A newly constituted Los Angeles school board took its first action Wednesday by giving up control of its largest campus, allowing Birmingham High to convert itself into a charter.
The action, which took place after Mayor Antonio Villaraigosa called for a “revolution” in city schools, followed months of bitter infighting at the school in the Lake Balboa section of the San Fernando Valley, and was a blow to teachers union leaders and others who had advocated the simultaneous creation of a union-sponsored school on the Birmingham campus. The charter will begin its first school year Aug. 19.
New board members Steve Zimmer and Nury Martinez admitted being unprepared to vote on the issue, which stirred deep passions among teachers, parents and students. Zimmer said he felt as though he were “on my Star Trek maiden voyage,” and Martinez complained that she had been briefed about the months-long saga only the day before. Zimmer ultimately abstained, while Martinez joined four other board members in voting for the charter.
Trustee Marguerite Poindexter LaMotte dissented, saying she supported the concept but wanted more time to heal the wounds on the campus and prepare plans for the union-backed school.
“I do not think more time is going to heal the wounds on that campus,” said board member Tamar Galatzan, a graduate of the school who represents the Birmingham area. She said it was important to act quickly.
“My community is crying out for choices,” she said. “My community is crying out for innovation.”
She added that she was deeply frustrated that the district can’t encourage greater innovation in its non-charter schools.
“We tell schools, ‘Sorry, you have to leave to innovate.’ ” She turned to Supt. Ramon C. Cortines: “Mr. Superintendent, we have to change that.”
Change was the theme of the day. Villaraigosa spoke at a swearing-in ceremony for the two new members and board President Monica Garcia, who was reelected in March (and who won another term as board chairwoman Wednesday). The mayor, whose first term was marked by a failed effort to take over the Los Angeles Unified School District, vowed to work in partnership with the school board in his second term.
“We should all want a revolution,” he said. Referring to the new members, who replaced retiring trustees Marlene Canter and Julie Korenstein, Villaraigosa said: “We have a great opportunity with the election of these individuals. There is now a powerful majority for change. Not incremental change, but transformational change.”
That was also the theme of members of the newly formed Parent Revolution and the Lemonade Initiative, two groups trying to organize public school parents.
“We can’t take it anymore,” declared Ben Austin, executive director of Parent Revolution, “when we read in the L.A. Times about child molesters -- child molesters! -- being put back in the classroom to teach our kids.”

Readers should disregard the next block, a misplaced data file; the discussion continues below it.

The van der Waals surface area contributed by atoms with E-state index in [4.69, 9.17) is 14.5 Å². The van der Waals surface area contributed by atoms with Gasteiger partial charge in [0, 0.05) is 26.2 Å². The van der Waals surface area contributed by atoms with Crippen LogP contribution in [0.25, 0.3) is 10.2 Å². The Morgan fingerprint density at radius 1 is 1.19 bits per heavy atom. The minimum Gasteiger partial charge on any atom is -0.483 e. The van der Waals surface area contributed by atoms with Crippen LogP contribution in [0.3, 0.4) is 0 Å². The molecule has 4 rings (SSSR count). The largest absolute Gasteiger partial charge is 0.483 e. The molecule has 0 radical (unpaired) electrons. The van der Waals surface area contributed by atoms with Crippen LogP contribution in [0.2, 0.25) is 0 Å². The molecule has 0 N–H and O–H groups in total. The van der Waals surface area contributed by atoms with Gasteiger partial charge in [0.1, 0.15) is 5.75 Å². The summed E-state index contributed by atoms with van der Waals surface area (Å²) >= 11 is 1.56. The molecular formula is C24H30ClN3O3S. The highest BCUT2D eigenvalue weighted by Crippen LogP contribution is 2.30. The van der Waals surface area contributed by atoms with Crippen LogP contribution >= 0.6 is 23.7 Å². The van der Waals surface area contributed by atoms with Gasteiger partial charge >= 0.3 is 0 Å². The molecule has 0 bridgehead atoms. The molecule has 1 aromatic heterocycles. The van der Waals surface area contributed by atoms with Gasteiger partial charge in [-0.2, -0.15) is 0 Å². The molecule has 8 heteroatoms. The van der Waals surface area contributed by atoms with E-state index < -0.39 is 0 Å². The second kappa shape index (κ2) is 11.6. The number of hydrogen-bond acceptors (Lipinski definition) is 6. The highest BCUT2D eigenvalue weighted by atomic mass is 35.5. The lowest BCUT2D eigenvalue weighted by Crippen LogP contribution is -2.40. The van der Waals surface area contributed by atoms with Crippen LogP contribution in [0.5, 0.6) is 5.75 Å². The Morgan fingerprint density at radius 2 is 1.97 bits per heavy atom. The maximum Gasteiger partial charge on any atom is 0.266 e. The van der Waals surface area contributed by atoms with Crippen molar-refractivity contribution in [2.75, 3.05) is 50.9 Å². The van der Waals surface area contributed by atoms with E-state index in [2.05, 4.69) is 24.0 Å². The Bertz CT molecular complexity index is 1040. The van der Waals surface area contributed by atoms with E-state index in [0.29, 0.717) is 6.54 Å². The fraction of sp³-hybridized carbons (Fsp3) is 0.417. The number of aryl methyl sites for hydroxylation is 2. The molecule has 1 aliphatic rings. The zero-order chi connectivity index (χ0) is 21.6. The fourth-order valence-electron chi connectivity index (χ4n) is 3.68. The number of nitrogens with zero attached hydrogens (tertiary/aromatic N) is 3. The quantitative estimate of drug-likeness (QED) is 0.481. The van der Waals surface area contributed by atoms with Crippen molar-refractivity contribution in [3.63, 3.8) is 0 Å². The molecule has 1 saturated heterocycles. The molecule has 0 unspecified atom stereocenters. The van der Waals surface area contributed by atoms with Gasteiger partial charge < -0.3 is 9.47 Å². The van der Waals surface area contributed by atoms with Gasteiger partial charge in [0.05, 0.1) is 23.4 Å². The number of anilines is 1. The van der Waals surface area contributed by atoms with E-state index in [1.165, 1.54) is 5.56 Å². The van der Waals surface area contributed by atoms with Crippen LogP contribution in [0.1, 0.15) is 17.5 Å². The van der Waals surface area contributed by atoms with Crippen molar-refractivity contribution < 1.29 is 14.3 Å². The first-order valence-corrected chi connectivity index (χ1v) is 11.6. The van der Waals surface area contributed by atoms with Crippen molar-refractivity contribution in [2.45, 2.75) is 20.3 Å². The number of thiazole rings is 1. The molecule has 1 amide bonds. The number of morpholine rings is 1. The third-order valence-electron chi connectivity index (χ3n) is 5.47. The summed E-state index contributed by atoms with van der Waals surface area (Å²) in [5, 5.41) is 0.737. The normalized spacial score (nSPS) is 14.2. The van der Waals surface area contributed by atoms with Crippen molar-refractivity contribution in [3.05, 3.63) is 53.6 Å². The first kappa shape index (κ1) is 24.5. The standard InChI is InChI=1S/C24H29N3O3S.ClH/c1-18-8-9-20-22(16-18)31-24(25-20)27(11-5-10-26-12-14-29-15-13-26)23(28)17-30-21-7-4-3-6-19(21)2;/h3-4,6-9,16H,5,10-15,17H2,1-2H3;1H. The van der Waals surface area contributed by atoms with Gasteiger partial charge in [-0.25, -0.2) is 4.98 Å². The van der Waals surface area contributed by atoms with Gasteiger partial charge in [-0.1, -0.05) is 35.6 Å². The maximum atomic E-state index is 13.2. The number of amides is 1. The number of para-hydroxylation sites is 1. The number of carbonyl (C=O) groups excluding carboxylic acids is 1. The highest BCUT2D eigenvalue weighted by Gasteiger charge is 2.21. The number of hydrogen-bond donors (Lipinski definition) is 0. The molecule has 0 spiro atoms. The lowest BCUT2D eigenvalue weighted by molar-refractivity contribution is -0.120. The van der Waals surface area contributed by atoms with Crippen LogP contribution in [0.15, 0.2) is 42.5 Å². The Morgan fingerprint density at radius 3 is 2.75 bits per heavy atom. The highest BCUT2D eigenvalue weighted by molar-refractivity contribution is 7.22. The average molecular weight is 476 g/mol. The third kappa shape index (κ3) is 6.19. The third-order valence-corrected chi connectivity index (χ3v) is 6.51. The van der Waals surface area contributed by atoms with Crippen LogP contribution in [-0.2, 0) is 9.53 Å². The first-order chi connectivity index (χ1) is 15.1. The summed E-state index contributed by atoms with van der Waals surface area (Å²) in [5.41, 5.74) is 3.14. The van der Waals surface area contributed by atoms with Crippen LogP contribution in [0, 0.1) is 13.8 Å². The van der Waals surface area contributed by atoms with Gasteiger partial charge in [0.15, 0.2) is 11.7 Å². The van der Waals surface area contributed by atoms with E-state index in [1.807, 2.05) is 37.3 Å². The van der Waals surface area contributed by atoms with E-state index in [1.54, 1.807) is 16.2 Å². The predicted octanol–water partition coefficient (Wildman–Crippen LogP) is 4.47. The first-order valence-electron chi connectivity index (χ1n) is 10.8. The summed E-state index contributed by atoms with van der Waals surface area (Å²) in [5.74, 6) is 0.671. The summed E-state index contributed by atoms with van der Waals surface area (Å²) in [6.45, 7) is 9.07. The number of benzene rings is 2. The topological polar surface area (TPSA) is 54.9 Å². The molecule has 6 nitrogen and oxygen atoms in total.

His group, which is affiliated with four charter organizations, promises parents that if more than 50% sign up, Parent Revolution will guarantee that their school will dramatically improve within three years or face competition from a charter. He told the board that more than half the parents at feeder schools for Garfield High on the Eastside and Mark Twain Middle in Venice had recently signed the petitions.
Given the circumstances at Birmingham, the board appeared more resigned than eager to approve its charter petition. Under state law, districts are required to approve charters if the organizations submit a valid plan. One leading opponent of the charter, banker Steven Shapiro, said the new school’s budget did not add up and could leave Birmingham with a $2.5-million deficit; but district staff said they had closely analyzed the budget and believed it was sound.
Shapiro implored the district to wait until plans for the union-backed school were ready, but the board asked Birmingham Principal Marcia Coates only to “think about” eventually giving it space on her campus. The board did require that the Daniel Pearl Journalism Magnet, a school-within-a-school at Birmingham, remain a district school. Sports and extracurricular activities will be shared.
Adding to the board’s uneasiness was a recent incident involving comedian Sacha Baron Cohen, of “Borat” fame, who posed for somewhat kinky magazine photos with members of the Birmingham football team. Board members roundly excoriated the school’s leadership for allowing the photo shoot; Garcia called it “a violation of trust regarding the children on that campus.”
Cortines said he had handed down discipline against Coates and Athletic Director Rick Prizant but conceded that nothing would happen because the two would no longer be district employees. Coates brought, but didn’t read, prepared remarks conceding that allowing the photos was “embarrassing to the district and to myself, and not a decision that I am proud of.” But she said that the request she had approved was “age-appropriate and non-controversial” and that she wasn’t aware of the content until the photos were published in GQ magazine.